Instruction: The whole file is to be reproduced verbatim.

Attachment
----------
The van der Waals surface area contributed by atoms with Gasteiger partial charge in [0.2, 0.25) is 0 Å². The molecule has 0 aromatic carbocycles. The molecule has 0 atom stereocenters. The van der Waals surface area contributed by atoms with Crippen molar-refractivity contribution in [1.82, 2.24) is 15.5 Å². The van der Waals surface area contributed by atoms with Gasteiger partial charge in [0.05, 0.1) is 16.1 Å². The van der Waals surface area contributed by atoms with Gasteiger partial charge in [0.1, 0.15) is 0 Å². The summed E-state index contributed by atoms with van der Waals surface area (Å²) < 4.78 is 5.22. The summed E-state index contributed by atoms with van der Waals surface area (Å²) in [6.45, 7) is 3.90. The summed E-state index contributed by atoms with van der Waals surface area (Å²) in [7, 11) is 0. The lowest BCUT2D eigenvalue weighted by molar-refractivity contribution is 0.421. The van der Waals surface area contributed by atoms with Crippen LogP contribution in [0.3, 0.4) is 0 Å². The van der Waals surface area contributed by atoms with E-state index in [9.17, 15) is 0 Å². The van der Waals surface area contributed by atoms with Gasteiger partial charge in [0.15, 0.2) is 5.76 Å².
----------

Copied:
The van der Waals surface area contributed by atoms with Gasteiger partial charge in [0.2, 0.25) is 0 Å². The molecule has 0 aromatic carbocycles. The molecule has 0 atom stereocenters. The van der Waals surface area contributed by atoms with Crippen molar-refractivity contribution in [1.82, 2.24) is 15.5 Å². The van der Waals surface area contributed by atoms with Gasteiger partial charge in [0.05, 0.1) is 16.1 Å². The van der Waals surface area contributed by atoms with Gasteiger partial charge in [0.1, 0.15) is 0 Å². The summed E-state index contributed by atoms with van der Waals surface area (Å²) < 4.78 is 5.22. The summed E-state index contributed by atoms with van der Waals surface area (Å²) in [6.45, 7) is 3.90. The summed E-state index contributed by atoms with van der Waals surface area (Å²) in [7, 11) is 0. The lowest BCUT2D eigenvalue weighted by molar-refractivity contribution is 0.421. The van der Waals surface area contributed by atoms with Crippen LogP contribution in [0.3, 0.4) is 0 Å². The van der Waals surface area contributed by atoms with E-state index in [9.17, 15) is 0 Å². The van der Waals surface area contributed by atoms with Gasteiger partial charge in [0.15, 0.2) is 5.76 Å².